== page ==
I’m thinking this morning about cord clamping – specifically, when to do it. While a few Western individuals choose lotus birth (the practice of leaving the cord intact and wrapping the placenta up with the baby until it falls off naturally), in my experience most people don’t give much thought to when the cord will be cut. When I’ve mentioned the option of delayed cord clamping to clients, most of them shrug and say that they aren’t concerned about the ‘when’, and some even feel that timing is merely a question of ritual or cultural ceremony. Usually, here in the west, the partner is given the opportunity to cut the cord and they do so whenever the midwife or doctor tells them to – most often about 30 seconds after birth. While it is true that practices surrounding cord cutting tend to be culturally differentiated, there is also good scientific evidence that supports the delaying of cord clamping until after it has finished pulsating.
First, a little science. As most people are aware, the baby receives oxygen and nutrients from the placenta through the umbilical cord while in utero. In addition, waste products from the baby are filtered back through the umbilical cord from the baby (most umbilical cords have two arteries and one vein). When babies are first born, they actually only have about two thirds of their total blood volume in their bodies. The other third is still within the placenta. You can actually see the cord pulsate as this blood flows from the placenta into the baby (approx. 70% of it in the first two minutes; pulsating usually ceases around 5 minutes, when all or most of the baby’s blood has flowed into his body). Some fluid does flow from the baby back to the placenta as well, but overall the net result it increased blood volume in the baby. This process is not disputed and is understood to be scientific fact.
The dispute emerges when we talk about cord clamping, because there are practitioners out there who believe that it is actually a bad thing for the baby to receive that remaining blood. Their argument is that it can increase the risk of jaundice, because of higher levels of bilirubin in the baby’s blood stream. Extensive new research published in the British Medical Journal, however, has shown that while there is an increase in bilirubins within the blood streams of babies whose cords were allowed to finish pulsating, there was no increase in the incidence of jaundice in those babies. Furthermore, those babies were also found to have 45% more iron in their blood four months after they were born. In the babies whose cords were prematurely clamped (that is, at the usual time) there were significantly higher rates of iron deficiency (i.e. anaemia) at four months. Iron is vitally important for both physical and mental development in babies, and of course plays an important role in carrying oxygen to all parts of the body. You can read more about the study in this NY Times article. (Added: This is the link to the actual study – you may need to create a login to read it).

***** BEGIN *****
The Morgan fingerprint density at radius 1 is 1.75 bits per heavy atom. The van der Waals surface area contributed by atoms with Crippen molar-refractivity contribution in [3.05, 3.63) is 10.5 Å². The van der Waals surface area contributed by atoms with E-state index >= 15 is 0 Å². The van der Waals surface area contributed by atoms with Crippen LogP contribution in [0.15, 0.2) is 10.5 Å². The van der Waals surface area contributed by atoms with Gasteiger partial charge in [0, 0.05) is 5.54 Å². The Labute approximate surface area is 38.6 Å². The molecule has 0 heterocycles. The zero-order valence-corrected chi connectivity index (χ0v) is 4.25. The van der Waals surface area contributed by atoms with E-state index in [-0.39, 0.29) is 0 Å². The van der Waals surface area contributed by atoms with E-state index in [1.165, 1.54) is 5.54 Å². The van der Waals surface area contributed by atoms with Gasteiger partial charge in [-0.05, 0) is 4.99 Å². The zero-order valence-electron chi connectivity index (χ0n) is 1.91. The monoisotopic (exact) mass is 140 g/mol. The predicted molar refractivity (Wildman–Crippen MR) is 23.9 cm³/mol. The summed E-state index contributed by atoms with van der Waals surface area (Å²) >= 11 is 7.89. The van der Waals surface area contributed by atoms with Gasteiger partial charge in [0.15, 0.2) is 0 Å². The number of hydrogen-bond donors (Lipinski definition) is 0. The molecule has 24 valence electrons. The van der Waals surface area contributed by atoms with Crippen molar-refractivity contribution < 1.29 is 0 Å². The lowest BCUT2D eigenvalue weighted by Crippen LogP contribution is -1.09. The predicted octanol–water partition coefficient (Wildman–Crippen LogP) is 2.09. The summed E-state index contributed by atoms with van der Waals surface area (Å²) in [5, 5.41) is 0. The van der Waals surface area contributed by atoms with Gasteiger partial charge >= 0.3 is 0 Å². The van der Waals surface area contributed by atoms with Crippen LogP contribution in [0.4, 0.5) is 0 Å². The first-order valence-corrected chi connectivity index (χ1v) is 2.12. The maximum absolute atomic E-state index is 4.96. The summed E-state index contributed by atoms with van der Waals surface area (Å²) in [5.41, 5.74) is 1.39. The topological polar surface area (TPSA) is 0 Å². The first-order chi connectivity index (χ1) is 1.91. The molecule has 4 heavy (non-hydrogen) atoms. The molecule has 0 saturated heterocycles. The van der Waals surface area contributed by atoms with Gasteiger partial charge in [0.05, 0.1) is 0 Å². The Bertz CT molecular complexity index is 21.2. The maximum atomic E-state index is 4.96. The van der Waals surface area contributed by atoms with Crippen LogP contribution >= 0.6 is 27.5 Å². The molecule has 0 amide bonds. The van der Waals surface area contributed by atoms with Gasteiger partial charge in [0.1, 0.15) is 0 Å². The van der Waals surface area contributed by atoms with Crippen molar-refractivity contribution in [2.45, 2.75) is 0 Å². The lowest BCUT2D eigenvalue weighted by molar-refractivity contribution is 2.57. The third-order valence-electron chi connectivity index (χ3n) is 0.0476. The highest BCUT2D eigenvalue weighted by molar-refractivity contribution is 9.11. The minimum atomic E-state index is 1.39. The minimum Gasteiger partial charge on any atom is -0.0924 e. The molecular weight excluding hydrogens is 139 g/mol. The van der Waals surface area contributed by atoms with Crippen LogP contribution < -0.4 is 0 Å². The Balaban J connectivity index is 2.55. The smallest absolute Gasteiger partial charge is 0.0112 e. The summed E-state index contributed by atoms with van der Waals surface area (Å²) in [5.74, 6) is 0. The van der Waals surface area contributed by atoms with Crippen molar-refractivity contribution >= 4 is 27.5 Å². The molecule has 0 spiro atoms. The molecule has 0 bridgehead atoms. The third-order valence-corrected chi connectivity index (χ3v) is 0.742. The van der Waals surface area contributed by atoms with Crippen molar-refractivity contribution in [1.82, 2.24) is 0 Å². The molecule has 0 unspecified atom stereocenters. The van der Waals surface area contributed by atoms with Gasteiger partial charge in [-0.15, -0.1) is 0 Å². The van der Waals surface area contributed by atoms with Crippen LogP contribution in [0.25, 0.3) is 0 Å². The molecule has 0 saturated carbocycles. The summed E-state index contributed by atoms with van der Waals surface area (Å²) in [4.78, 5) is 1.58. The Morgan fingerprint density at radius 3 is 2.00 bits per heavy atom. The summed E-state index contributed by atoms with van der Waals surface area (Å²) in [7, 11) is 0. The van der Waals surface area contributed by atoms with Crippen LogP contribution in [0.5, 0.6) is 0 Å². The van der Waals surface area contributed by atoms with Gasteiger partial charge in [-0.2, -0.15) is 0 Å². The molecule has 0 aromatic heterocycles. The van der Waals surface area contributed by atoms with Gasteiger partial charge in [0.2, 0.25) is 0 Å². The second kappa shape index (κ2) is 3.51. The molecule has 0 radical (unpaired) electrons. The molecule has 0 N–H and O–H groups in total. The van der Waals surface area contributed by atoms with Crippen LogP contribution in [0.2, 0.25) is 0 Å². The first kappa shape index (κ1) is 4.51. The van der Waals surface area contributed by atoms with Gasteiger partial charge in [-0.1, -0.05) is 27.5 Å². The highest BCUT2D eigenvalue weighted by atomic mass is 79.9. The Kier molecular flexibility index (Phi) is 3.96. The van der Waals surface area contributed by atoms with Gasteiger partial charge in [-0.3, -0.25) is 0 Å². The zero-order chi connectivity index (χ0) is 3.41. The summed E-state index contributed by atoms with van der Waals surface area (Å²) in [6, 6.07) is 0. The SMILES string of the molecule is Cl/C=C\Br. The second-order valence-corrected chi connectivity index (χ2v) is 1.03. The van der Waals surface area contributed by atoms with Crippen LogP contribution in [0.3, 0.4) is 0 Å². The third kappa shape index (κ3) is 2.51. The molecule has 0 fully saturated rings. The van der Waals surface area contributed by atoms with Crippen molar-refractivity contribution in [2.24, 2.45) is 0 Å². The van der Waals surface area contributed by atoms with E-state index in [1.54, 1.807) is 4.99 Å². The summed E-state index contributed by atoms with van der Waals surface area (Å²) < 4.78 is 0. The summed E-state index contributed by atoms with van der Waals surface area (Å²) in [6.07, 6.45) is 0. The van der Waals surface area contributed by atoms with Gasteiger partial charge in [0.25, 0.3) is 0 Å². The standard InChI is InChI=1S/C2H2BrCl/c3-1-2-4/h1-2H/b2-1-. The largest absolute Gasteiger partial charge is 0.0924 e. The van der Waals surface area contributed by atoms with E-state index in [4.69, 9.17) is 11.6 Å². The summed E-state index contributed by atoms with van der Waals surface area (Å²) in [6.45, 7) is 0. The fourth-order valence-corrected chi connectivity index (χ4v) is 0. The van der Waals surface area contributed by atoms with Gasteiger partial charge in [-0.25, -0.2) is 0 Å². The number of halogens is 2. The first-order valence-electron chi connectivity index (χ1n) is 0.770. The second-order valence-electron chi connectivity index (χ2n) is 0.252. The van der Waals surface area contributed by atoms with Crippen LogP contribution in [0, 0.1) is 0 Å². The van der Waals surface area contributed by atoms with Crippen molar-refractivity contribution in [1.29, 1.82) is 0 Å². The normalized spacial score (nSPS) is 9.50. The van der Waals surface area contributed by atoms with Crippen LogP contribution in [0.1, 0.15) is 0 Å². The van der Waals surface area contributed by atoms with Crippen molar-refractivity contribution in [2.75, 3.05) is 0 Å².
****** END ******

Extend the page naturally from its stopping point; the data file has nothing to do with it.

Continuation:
Humans are the only mammals that hurry to cut the umbilical cord. If, as the most recent and extensive research clearly states, there is no benefit and a significant increase in risk to the baby, why do we do this? This is yet another example of a practice that carries on as the norm in the North American medicalized birth culture, without good evidence to back it up. It is important that women and their partners begin having conversations with their health care practitioners about cord clamping, not only in terms of ‘who’ but also in terms of ‘when’. Everyone deserves evidence-based care from supportive and respectful HCPs. If you think that the issue of when your baby’s cord is clamped matters, your practitioner should too.
For an interesting pictorial that depicts a cord immediately at birth and then in subsequent shots during the fifteen minutes after, go here.
Update (02/15/13): This is an amazing post that is actually about three years old now (I can’t believe I didn’t come across it sooner!). It links to several studies that show the various benefits of delayed cord clamping and calls for a shift in routine obstetrical practice on this front.
P.S. I am always interested in examining how our language reflects cultural norms and expectations – currently the terms in use are “cord clamping” and “delayed cord clamping”, which suggests that the latter is an ‘alternative’, unusual or even abnormal practice. I support those who propose that we begin favouring “premature cord clamping” to refer to clamping that occurs before the cord finishes pulsating and “cord clamping” to refer to clamping that occurs after the baby has received the remaining blood from the placenta. If the options were presented this way, it seems logical that people would be more likely to choose the latter, evidence-supported, option.